iPad display is a bastard screen size - Picture courtesy Mad Mike Mageek

We know that Apple is using its own PA Semi processor in the iPad that drowned out all other news yesterday, but now we're beginning to see the other elements involved in the Apple pie.

We don't know which semiconductor company is fabbing out the PA Semi in Mr Jobs' machine, but it's probably, probably TSMC. Maybe Paddy Power should open a book on which fab is making the chip. We wonder what the yields are like. We note that two ex-CTOs of ATI - one of them pictured here, works for Apple now but when we took the snap worked for "someone else". Wonder what the yields are like? Raj ain't gonna say.

They'd have some clue what's going on, but Apple has inserted a device next to their heart that would fibrillate like hell if they opened their mouths or even tried a bit of semaphore, never mind talk to their old chums. So feel safe Apple, feel safe.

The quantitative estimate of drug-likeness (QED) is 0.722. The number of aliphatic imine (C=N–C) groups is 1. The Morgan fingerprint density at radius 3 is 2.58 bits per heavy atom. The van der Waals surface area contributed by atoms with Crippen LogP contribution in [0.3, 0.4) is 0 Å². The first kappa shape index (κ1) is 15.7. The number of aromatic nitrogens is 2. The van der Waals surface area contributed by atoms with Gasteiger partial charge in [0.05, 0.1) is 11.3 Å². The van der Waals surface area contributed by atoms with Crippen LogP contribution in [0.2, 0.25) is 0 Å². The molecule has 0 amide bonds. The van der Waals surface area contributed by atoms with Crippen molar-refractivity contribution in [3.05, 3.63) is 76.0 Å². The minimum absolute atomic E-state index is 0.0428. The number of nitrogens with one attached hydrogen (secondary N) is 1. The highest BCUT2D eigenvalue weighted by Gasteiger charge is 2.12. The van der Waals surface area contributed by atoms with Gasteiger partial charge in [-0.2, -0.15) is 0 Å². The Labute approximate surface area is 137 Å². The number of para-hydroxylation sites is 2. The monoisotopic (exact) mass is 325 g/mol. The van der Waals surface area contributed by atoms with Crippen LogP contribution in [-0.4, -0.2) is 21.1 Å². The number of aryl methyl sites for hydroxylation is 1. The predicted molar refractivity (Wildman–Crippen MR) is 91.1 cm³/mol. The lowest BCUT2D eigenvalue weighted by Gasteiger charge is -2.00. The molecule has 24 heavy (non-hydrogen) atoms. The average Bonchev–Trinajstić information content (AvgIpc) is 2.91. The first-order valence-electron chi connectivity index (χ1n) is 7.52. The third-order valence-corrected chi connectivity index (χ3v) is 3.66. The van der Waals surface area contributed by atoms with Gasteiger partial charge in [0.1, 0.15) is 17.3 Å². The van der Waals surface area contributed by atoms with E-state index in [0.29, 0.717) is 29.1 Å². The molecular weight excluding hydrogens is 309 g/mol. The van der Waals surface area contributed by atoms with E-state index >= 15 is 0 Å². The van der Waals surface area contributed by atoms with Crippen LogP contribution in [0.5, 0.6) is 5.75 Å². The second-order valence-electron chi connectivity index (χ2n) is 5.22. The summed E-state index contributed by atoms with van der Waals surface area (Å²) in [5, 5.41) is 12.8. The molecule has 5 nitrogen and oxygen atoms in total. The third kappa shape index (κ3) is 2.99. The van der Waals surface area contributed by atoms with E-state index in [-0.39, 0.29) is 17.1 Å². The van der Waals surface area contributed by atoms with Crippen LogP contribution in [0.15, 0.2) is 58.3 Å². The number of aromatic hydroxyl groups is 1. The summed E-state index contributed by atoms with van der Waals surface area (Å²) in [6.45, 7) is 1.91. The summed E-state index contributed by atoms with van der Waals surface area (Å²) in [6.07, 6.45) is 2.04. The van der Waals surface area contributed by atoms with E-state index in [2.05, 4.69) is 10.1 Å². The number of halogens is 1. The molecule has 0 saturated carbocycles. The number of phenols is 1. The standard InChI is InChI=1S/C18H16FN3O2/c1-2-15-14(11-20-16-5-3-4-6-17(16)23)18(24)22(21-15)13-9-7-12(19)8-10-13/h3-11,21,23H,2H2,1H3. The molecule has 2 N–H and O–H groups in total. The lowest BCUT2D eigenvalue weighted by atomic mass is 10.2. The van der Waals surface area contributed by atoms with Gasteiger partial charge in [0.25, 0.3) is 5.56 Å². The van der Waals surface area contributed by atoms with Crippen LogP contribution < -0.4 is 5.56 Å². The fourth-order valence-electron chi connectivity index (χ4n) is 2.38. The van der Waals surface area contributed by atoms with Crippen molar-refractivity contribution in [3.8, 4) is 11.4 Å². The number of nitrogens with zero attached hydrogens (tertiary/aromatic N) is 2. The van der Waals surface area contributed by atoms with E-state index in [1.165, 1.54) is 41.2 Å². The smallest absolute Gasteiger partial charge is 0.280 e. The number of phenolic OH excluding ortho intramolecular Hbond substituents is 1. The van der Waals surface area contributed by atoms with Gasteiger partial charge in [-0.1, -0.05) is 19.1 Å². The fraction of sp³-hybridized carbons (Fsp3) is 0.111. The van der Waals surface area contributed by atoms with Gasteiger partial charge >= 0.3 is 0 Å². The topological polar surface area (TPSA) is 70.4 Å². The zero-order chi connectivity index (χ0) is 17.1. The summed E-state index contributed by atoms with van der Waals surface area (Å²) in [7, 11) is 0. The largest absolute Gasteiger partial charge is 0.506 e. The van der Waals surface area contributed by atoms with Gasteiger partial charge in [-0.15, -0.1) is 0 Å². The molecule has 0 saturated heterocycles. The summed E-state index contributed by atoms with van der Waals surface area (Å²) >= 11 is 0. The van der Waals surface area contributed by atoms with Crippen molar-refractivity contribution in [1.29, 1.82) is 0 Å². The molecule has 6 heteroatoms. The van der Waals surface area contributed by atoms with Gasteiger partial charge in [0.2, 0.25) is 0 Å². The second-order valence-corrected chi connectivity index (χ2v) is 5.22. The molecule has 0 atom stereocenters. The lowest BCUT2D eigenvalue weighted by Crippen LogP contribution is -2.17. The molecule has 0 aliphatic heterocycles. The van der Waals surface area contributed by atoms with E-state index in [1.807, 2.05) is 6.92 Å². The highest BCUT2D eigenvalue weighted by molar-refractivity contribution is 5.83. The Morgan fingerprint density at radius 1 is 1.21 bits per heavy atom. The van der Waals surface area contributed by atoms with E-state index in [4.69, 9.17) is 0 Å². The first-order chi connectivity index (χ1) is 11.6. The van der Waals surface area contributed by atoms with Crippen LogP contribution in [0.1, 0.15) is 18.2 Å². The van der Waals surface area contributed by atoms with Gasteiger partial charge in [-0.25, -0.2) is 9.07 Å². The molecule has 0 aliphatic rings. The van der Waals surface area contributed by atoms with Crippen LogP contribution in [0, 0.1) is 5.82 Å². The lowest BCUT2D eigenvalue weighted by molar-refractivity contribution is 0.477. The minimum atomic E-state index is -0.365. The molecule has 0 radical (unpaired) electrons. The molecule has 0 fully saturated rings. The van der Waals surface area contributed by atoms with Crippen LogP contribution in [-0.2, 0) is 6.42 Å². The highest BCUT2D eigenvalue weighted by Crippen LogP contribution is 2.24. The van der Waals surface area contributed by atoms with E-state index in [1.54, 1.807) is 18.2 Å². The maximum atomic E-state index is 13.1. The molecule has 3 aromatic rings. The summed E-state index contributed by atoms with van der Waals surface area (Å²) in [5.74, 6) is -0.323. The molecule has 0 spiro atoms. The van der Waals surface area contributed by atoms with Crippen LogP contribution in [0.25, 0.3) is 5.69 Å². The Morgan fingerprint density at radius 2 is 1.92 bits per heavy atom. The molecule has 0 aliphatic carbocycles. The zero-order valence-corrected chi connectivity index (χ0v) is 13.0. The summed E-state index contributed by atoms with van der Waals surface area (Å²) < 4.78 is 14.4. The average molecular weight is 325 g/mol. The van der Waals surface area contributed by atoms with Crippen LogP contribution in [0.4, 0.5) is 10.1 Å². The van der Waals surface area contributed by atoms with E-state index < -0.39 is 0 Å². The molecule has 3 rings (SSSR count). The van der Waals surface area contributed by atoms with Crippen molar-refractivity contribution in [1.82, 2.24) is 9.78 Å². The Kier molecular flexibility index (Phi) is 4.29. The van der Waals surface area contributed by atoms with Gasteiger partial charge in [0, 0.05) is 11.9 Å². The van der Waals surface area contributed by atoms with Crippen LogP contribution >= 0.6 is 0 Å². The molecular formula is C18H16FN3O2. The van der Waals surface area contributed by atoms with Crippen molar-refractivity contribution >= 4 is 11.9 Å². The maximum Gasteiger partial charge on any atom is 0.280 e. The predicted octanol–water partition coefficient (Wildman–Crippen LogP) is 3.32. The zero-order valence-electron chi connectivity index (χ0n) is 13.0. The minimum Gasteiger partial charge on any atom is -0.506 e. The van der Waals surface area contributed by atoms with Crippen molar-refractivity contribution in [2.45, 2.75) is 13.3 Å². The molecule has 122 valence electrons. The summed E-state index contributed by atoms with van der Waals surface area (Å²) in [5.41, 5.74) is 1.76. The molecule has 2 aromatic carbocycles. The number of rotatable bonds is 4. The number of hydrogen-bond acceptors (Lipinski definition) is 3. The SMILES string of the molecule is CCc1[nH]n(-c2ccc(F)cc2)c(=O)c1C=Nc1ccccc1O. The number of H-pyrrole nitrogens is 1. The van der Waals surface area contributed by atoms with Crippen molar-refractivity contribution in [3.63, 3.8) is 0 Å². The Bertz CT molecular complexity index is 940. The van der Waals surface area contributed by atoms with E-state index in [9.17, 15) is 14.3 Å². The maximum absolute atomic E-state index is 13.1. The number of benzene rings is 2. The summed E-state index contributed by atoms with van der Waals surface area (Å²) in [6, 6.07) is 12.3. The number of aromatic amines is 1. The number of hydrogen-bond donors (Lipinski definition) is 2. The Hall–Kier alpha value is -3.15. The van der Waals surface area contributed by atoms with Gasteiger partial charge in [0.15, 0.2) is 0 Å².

Now DisplaySearch, the market research firm that knows about these things, has come up with its ideas on the display used in St. Jobs' glory and wonder.

It has a 9.7-inch 1024x768 LED backlit in plane switching (IPS) TFT LCD display. Apple chose it because it uses IPS and has a wide viewing angle.

Apple has also claimed, says DisplaySearch, that it has the largest capacitive multitouch displays with thousands of sensors.

But the display is not a wide aspect ratio screen - it's unique in having an aspect ratio of 4:3. Ninety nine percent of notebook PCs use wide displays and it's hard to find an LCD TV with anything other than a 16:9 display.

DisplaySearch believes that Apple chose a middle ground between the need for books, magazines, newspapers, video and gaming.

In old fashioned British printing terms, it is a "bastard size".

Oh, it's arsenic and mercury free - one of the benefits of LED backlights. Wonder who is fabbing out the screen for Apple.

Doubtless, iSuppli will sooner or later get its mitts on one of the posh e-readers Apple is flogging and rip it to bits - revealing the component cost isn't very much at all. The DisplaySearch bog is here.